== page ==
Ukraine crisis: Anthony Albanese considers invitation from President Volodymyr Zelensky to visit Kyiv
Anthony Albanese is considering whether to accept an invitation from Ukraine President Volodymyr Zelensky for an ‘historic’ visit to Kyiv, as first revealed by The West Australian.
The Prime Minister said he learnt about the invitation when he read about it in the newspapers, though the offer was extended by Ukraine’s embassy soon after he was sworn-in.
The first opportunity to visit the Ukrainian capital would be at the end of this month when Mr Albanese travels to a Nato summit in Madrid.
“I read about that this morning in the paper,” the PM said when asked about Mr Zelensky’s invitation after Friday’s National Cabinet in Canberra.
“I will take appropriate advice and obviously there are security issues as well in terms of such a visit. I appreciate the spirit in which it has been offered.
“One of the reasons why Australia has been invited to NATO is that Australia is the largest non-NATO contributor to give support to Ukraine in its defence of its national sovereignty against Russia’s illegal, immoral invasion and we will continue to stand with the people of Ukraine.”
Overnight, Moscow blacklisted Seven West Media boss Kerry Stokes and The West Australian’s Editor In Chief Anthony De Ceglie in retaliation for criticising its war against Ukraine.
Russian President Vladimir Putin’s Government sanctioned 121 Australian citizens, including business people, army officials and journalist — accusing them of promoting a “Russophobic agenda”.
Other names on the list included WA mining magnates Andrew Forrest and Gina Rinehart, Rio Tinto Iron Ore chief executive Simon Trott, as well as ABC chair Ita Buttrose, News Corp co-chair Lachlan Murdoch and South Australian Premier Peter Malinauskas.
Mr Malinauskas said: “I am very grateful for the fact that Vladimir Putin has paid attention to the leading role that South Australia is playing in trying to stand up for the democratic values that we collectively as a country hold dear.”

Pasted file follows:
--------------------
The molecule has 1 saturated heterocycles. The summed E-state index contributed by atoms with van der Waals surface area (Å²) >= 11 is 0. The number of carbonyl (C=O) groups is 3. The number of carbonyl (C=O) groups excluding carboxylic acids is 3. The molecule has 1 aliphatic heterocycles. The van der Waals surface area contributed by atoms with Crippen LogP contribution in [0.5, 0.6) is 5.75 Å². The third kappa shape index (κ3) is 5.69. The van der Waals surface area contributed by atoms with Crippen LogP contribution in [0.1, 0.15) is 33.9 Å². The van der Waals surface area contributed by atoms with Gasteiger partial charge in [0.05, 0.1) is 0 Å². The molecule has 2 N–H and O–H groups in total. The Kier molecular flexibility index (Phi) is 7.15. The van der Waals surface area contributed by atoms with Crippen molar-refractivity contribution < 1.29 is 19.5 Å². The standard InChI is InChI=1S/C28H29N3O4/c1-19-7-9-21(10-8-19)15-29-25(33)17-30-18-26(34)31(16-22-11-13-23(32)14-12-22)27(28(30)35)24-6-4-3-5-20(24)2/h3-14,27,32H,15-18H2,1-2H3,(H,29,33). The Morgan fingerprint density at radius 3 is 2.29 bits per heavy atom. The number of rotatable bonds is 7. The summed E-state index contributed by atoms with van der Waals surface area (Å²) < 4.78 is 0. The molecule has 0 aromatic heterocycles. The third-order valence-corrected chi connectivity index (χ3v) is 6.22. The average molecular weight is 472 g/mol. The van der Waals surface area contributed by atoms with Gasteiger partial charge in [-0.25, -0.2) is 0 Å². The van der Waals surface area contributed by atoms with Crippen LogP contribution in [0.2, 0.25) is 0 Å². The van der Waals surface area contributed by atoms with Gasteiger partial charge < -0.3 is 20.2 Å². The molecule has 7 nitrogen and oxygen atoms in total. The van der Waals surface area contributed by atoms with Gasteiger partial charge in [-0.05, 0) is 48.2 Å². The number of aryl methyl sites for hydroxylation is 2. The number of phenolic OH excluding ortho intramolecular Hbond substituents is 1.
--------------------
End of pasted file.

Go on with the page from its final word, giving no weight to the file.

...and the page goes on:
Mr Zelensky’s letter to the PM expressed confidence Australia would continue to provide “invaluable” military support and hope the country would be part of the reconstruction of Ukraine.
Ukraine’s ambassador to Australia, Vasyl Myroshnychenko, told The West: “Are there any other global issue which will be more important than Ukraine now?
“So if not now, then when (will Mr Albanese visit Ukraine)?
“And if he comes, it’s going to be the first trip ever by a Prime Minister of Australia to Ukraine. That’s going to be totally historic.”
Mr Myroshnychenko, who met with the Department of Defence this week, said Ukraine needed more military assistance from Australia to counter Russia’s assault, which is concentrated on the eastern Donbas region.
He said Russia’s attempt to “change borders by force” could set a dangerous precedent in the Indo-Pacific region and the war’s impact on global energy and food supplies was hurting Australian households.
On Monday, Mr Albanese responded to a message of congratulations he received last month from Chinese Premier Li Keqiang — the same day The West Australian revealed Beijing was still waiting for a reply.
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